Buyers present the following four issues for review:

1. Whether buyers are entitled to rescind the contract for material failure of consideration?

2. Whether buyers are entitled to rescind contract, based on fraud in the inducement?

3. Whether district court erred in admitting evidence of insurance obtained after notice of rescission had been given?

4. What expenditures should properly be allowed in order to make buyers whole?

The buyers contend that because of the representation by the respondents concerning the matters of back taxes and liability insurance that they were fraudulently induced into the escrow agreement.

We defined fraud in Cowan v. Westland Realty Company, 162 Mont. 379, 512 P.2d 714, 716, 30 St.Rep. 707, as follows:

'In Lee v. Stockmen's Nat. Bank, 63 Mont. 262, 284, 207 P. 623, this court set down the elements which the plaintiff must prove to make out a prima facie case of fraud: (1) A representation; (2) its falsity; (3) its materiality; (4) the speaker's knowledge of its falsity, or ignorance of its truth; (5) his intent that it should be acted upon by the person and in the manner reasonably contemplated; (6) the hearer's ignorance of its falsity; (7) his reliance upon its truth; (8) his right to rely thereon; and (9) his consequent and proximate...

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5 cases
  • Poulsen v. Treasure State Industries, Inc.
    • United States
    • Montana Supreme Court
    • February 18, 1981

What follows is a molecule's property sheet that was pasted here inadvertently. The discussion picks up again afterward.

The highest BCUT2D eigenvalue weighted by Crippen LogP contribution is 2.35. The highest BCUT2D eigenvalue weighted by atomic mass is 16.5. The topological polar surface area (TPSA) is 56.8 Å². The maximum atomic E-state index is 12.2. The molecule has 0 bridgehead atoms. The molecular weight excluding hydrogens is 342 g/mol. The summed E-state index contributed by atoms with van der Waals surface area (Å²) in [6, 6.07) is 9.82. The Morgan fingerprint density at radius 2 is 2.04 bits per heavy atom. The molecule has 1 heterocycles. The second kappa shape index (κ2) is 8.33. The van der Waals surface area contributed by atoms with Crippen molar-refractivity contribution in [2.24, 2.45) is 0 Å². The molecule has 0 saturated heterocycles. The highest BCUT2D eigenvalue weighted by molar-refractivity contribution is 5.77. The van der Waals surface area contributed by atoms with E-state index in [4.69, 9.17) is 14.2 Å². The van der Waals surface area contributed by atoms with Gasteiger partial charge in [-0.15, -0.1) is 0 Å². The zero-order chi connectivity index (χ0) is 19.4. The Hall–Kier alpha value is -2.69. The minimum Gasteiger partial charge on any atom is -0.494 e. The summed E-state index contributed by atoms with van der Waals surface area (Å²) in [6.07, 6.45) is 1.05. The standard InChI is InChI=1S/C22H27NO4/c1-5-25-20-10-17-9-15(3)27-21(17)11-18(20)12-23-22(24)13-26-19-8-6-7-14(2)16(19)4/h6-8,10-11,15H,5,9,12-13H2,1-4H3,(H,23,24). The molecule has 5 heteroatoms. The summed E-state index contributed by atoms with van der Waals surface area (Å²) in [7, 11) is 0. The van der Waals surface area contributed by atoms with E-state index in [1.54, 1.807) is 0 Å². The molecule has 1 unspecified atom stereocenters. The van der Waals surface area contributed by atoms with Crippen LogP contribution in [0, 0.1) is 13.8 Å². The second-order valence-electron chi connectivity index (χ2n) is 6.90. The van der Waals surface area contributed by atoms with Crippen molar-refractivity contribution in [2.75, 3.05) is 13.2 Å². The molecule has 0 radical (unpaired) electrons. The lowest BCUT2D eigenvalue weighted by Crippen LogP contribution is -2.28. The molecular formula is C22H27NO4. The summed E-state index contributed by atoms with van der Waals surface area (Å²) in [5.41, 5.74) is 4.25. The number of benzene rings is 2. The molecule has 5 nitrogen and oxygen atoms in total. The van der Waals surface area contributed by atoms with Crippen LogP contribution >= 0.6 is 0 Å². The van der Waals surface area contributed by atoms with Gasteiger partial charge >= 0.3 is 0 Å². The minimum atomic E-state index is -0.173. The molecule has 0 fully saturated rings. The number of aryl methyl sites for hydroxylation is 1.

...Realty Co. (1973), 162 Mont. 379, 512 P.2d 714; Lee v. Stockmen's Nat. Bank (1922), 63 Mont. 262, 207 P. 623; Dunlap v. Nelson (1974), 165 Mont. 291, 529 P.2d 1394. The fact that from the moment of its procurement the plant was for sale indicates TSI purchased the plant for investment purpo......
  • Schulz v. Peake
    • United States
    • Montana Supreme Court
    • August 24, 1978
    ...of fraud is not established unless the plaintiff proves he relied on the truth of the representations made to him. Dunlap v. Nelson, 165 Mont. 291, 296, 529 P.2d 1394; Clough v. Jackson, 156 Mont. 272, 279, 479 P.2d 266; Young v. Handrow, 151 Mont. 310, 315, 443 P.2d 9. The district court f......
  • Anderson v. Applebury
    • United States
    • Montana Supreme Court
    • August 15, 1977
    ...plaintiff proves the making of a material misrepresentation, and reliance upon the truth of such misrepresentation. Dunlap v. Nelson, 165 Mont. 291, 529 P.2d 1394; Clough v. Jackson, 156 Mont. 272, 479 P.2d 266; Young v. Handrow, 151 Mont. 310, 443 P.2d In the instant case the question is t......
  • Bails v. Gar
    • United States
    • Montana Supreme Court
    • December 28, 1976
    ...at the trial. See Cowan v. Westland Realty Co., 162 Mont. 379, 512 P. 714; Lee v. Stockman's Nat. Bank, supra; Dunlap v. Nelson, 165 Mont. 291, 529 P.2d 1394. Here the pretrial discovery considered in the light most favorable to Bails tends to show that the alleged representations were fals......
  • Request a trial to view additional results